10. Mr. Shrikrishna next submitted that under the provisions of Section 46 of the Factories Act, it was obligatory upon the employer of a factory which employed more than 250 workers to provide a canteen or canteens for the use of the workers. Mr. Shrikrishna submitted that such a canteen had to be conducted in accordance with the provisions of Rules 79 to 85 of the Factories Rules 1963. According to Mr. Shrikrishna a statutory duty had been cast upon the employer of a factory to run a canteen and further under Rule 85 (2) of the Factories Rules, canteens had to be run on a no-profit basis. That being the case, Mr. Shrikrishna urged, it could not be stated that Accused No. 2 was carrying on the trade of a catering establishment Now ft is true that Section 46 of the Factories Act, I948 casts an obligation upon the employer of a factory wherein more than 250 workers are employed to provide a canteen, or canteens for the use of the workers. Section 46 (!) of the Factories Act provides as follows:--

'Section 46. -- Canteens -- (1) The State Government may make rules requiring that in any specified factory wherein more than two hundred and fifty workers are ordinarily employed, a canteen or canteens shall be provided and maintained by the occupier for the use of the workers.'

Rule 85 Sub-rule (2) provides:--

'Food, drink and other items served in the canteen shall be sold on nonprofit basis and in computing the charges to be made for such food, drink orother items, the following items shall not be taken into consideration, namely:--

(The rest of the Sub-rule is not relevant for the purpose of this discussion)

The argument urged by Mr. Shrikrishna that since the staff canteen was conducted on a no-profit basis, it could not be termed as a catering establishment, cannot be accepted. Now it is true that so far as the employer is concerned, the staff canteen has to be run on a no-profit basis. However, the same could not be stated so far as Accused No. 2 was concerned. Accused No. 2 conducted the staff canteen of the said Company for the purpose of making a profit. It could not be, said, and indeed it has not been urged by Mr. Shrikrishna, that Accused No. 2 was motivated by considerations of philanthropy or charity. Indeed the Agreement dated 16th March 1974 as between Accused No. 2 and the said Company provides for the payment of Rs. 4650/-per month by the said Company to Accused No. 2 plus 10% of the value of the coupons sold during the month. It therefore, cannot be stated that Accused No. 2 conducted the staff canteen on a no-profit basis and he was not carrying a trade and therefore, Mr. Shrikrishna's argument must be rejected.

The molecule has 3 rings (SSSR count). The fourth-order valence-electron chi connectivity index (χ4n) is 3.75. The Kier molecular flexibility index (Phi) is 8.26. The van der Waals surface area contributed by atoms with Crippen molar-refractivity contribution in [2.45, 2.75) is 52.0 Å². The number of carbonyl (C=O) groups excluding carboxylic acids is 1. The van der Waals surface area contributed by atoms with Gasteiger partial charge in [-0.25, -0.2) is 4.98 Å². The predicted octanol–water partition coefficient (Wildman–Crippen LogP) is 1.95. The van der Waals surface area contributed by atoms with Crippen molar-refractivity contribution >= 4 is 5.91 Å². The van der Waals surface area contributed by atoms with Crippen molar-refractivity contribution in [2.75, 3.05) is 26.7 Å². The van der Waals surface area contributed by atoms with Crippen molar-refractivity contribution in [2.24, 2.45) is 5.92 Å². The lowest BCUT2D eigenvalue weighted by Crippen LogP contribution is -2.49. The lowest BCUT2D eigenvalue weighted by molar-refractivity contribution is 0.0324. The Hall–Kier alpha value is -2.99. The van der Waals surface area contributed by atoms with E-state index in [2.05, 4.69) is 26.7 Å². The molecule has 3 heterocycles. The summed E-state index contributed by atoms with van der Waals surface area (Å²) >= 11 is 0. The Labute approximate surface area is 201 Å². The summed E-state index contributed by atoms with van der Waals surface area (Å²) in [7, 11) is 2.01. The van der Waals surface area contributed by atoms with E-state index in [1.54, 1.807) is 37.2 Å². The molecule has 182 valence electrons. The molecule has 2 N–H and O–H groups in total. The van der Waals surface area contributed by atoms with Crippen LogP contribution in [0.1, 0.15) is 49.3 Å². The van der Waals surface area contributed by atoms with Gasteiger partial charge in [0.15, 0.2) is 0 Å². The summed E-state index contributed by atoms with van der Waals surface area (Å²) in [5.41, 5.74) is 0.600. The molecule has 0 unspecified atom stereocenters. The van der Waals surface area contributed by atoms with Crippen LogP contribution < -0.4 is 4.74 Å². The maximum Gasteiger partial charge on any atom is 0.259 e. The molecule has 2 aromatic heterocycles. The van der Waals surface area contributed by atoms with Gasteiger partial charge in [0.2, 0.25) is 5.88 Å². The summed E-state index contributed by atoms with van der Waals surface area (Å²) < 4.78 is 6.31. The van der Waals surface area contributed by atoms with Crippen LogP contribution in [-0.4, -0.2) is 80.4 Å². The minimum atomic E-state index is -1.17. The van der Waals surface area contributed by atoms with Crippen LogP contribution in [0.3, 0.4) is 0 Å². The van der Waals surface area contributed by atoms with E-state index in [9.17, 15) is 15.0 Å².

11. Finally, Mr. Shrikrishna submitted that the provisions of S. 394 of the Bombay Municipal Corporation Act were repetitive of the provisions of the Factories Act. Mr. Shrikrishna urged that the provisions of the Factories Act as also the Rules sufficiently protected the canteens being run in a hygienic and on an economical basis safeguarding the welfare of the workers. Mr. Shrikrishna stated that the provisions of the Bombay Municipal Corporation Act so far as they relate to eating houses and catering establishments also provided for eating houses and catering establishments being rim hygienically and efficiently. He, therefore, submitted that if the same purpose was served by both the Statutes, then it was unnecessary to compel Accused No. 2 to obtain a licence under the Bombay Municipal Corporation Act. It may be pointed out that so far as the Factories Act was concerned, the provisions therein as also the Rules made thereunder weremeant for the protection of the workers and with a view to benefit them. So far ss the provisions of the Bombay Municipal Corporation Act were concerned,they are enacted according to the State ment of Objects and Reasons of that Act for the purpose of seeing that certain trades are not carried out in a dangerous manner or are likely to create a nuisance or to endanger life. It, therefore, cannot be stated that the provisions of the two Acts overlap each other. Assuming, however, that the purpose of the two Acts was similar, even then there could be no reason why an obligation cast upon a party to obtain a licence under the provisions of one of such Acts should not be complied with. I, therefore, see no substance in this argument of Mr. Shrikrishna.

12. I am of the view that the learned Magistrate was justified in convicting Accused No. 2 under S. 394 (1) (e) (i) read with Section 471 of the Bombay Municipal Corporation Act and in sentencing Accused No. 2 to the minimum penalty thereunder. The Petition is, therefore, dismissed and the Rule discharged.

13. Petition dismissed.